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In Texas, Exxon Having Its Way

October 31, 2009
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A decades-long feud between a wealthy Texas oil family and oil giant ExxonMobil continues to rage, according to the November issue of the always spot-on Texas Monthly. The piece lays out the case of the O’Connor family, which charges Exxon with deliberately clogging oil wells on the family’s property in order to guard against future competition after Exxon plugged the wells and abandoned the fields in the early 1990s.

Despite losing a verdict earlier this year by the Texas Supreme Court, the O’Conner’s intend to continue their fight against the oil giant. While there was significant evidence presented of Exxon’s sabotage, the court ruled against the family based on its interpretation that the case was filed two months past the statute of limitations. However, since Exxon failed to properly inform the Texas Railroad Commission about its methods in plugging the O’Conner wells, the family intends to pursue fraud charges.

Given the O’Conner family’s wealth and Exxon’s massive coffers, the fight could continue for years to come. As The Monthly noted,

The O’Connors and Exxon appear to be opposite sides of the Texas coin, with the former representing the rugged individualists who built this state and the latter representing the new Texas, a place driven by corporate wealth, political and legal power, and job creation. In a sense, we’re witnessing the sequel to Giant, the film that, for many people, captured the conflict between oilmen and cattlemen. In the Hollywood version, the rancher prevailed and the oilman was disgraced, but in today’s Texas, the corporation usually has its way.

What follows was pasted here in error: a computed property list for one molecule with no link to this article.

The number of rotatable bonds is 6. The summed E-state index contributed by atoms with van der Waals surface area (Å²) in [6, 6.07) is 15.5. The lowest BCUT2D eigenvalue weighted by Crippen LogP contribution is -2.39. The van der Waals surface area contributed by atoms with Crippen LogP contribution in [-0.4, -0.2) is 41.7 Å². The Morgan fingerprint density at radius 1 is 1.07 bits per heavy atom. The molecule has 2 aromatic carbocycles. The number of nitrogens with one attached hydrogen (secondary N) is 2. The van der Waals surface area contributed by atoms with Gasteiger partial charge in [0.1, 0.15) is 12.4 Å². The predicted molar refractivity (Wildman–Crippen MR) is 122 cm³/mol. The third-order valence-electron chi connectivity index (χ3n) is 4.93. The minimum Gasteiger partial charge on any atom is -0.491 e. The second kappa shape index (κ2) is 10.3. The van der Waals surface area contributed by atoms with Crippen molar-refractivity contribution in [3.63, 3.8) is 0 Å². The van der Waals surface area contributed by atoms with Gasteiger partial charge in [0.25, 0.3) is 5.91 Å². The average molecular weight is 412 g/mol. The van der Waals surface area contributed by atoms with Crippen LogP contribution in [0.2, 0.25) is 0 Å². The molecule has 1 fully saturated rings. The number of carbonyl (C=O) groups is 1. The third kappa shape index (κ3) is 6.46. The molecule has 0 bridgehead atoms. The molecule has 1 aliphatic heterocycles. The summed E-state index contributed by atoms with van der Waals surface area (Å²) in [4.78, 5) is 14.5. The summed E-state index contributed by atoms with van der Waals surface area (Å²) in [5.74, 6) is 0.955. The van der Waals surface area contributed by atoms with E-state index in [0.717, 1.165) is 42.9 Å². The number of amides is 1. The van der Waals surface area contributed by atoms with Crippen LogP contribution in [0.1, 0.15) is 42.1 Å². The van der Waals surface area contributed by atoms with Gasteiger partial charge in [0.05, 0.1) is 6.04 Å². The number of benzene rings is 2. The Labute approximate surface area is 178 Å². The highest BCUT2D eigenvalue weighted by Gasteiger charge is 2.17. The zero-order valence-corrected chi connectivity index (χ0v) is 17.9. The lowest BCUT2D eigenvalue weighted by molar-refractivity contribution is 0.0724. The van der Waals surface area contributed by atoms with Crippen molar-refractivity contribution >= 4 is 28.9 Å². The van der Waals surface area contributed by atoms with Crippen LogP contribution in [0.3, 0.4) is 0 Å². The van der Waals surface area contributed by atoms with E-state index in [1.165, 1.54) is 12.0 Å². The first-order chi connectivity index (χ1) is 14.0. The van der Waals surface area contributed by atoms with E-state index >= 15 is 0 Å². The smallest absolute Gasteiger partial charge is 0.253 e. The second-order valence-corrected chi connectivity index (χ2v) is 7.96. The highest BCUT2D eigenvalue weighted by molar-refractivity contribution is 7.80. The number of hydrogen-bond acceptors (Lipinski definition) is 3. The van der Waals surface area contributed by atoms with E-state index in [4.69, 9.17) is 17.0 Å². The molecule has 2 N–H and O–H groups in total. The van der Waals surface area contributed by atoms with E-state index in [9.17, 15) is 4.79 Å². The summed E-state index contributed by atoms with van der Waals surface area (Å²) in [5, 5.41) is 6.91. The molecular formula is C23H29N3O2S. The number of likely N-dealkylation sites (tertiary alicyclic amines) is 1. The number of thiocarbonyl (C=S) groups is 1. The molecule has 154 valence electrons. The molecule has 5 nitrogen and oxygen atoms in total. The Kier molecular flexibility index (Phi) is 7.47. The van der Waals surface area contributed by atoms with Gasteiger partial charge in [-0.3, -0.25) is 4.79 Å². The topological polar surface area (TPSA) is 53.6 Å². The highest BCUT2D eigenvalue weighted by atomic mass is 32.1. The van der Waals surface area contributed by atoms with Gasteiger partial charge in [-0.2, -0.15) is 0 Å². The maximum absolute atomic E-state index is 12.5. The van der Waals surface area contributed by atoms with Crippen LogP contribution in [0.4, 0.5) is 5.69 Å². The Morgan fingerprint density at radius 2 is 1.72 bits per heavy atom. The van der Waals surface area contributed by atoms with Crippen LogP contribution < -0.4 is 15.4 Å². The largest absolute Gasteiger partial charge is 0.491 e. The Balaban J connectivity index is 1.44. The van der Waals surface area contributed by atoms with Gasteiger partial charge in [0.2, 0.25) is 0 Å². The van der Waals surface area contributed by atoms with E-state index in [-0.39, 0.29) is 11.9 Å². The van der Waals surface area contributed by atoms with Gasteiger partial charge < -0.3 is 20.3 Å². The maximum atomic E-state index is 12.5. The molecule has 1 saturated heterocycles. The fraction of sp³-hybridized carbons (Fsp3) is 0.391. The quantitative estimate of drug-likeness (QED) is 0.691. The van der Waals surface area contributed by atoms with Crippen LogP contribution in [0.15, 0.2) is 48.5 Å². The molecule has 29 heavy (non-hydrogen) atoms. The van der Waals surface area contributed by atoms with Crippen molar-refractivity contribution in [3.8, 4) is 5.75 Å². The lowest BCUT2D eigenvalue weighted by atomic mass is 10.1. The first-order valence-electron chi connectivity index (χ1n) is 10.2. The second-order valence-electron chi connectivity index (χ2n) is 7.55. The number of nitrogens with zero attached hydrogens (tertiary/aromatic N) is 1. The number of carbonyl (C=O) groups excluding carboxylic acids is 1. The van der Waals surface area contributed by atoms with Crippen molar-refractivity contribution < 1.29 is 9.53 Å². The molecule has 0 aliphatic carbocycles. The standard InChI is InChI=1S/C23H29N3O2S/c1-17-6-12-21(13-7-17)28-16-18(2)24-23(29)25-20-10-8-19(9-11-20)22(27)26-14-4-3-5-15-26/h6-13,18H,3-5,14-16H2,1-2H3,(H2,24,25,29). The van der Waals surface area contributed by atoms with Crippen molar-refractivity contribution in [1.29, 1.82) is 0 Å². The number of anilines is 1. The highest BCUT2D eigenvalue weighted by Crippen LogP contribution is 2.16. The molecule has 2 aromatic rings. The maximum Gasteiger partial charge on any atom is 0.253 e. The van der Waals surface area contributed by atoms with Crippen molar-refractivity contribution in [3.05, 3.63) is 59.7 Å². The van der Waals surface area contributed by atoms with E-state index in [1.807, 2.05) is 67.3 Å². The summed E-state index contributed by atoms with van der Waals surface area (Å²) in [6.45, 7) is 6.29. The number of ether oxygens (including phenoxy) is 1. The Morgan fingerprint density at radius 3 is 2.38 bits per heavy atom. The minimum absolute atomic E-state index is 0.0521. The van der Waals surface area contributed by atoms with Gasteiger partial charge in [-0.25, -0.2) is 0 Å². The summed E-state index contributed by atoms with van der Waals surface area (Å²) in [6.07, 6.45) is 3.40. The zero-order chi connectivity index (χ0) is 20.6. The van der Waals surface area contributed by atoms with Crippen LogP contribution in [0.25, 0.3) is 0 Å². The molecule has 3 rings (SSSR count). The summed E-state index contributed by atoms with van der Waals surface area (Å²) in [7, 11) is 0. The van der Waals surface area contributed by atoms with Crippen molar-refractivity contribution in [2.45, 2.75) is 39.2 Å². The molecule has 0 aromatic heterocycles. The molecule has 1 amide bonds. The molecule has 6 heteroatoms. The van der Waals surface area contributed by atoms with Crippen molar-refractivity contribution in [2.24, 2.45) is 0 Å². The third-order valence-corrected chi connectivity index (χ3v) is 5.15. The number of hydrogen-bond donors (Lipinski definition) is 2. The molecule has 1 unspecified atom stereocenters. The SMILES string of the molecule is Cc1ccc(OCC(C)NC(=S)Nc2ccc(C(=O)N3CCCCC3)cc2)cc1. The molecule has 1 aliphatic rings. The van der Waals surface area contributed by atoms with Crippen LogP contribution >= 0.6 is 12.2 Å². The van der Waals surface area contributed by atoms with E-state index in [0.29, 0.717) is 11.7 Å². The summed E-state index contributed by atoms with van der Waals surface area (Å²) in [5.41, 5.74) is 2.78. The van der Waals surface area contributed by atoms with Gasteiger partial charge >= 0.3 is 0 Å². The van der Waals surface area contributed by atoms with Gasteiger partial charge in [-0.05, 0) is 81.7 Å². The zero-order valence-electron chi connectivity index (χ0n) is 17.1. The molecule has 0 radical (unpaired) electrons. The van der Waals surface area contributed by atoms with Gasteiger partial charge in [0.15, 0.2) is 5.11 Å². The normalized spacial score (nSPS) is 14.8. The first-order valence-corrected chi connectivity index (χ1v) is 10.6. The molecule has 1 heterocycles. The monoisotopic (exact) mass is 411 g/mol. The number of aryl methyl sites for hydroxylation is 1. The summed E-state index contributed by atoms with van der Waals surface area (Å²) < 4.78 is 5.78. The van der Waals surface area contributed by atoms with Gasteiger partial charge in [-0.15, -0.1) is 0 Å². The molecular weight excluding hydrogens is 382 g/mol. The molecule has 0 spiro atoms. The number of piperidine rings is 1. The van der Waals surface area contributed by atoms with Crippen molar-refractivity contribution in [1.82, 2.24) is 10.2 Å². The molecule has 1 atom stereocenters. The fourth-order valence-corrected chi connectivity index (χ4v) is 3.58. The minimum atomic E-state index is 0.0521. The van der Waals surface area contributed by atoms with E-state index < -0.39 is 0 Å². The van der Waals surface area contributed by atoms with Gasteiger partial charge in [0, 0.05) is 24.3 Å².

And in Texas, as elsewhere, when corporations have their way, the rest of us suffer. The Monthly article concludes, “(G)iant companies are now allowed to operate in parts of Texas the same way they have operated in some Third World countries: exploiting the resources and moving on, without looking back.”

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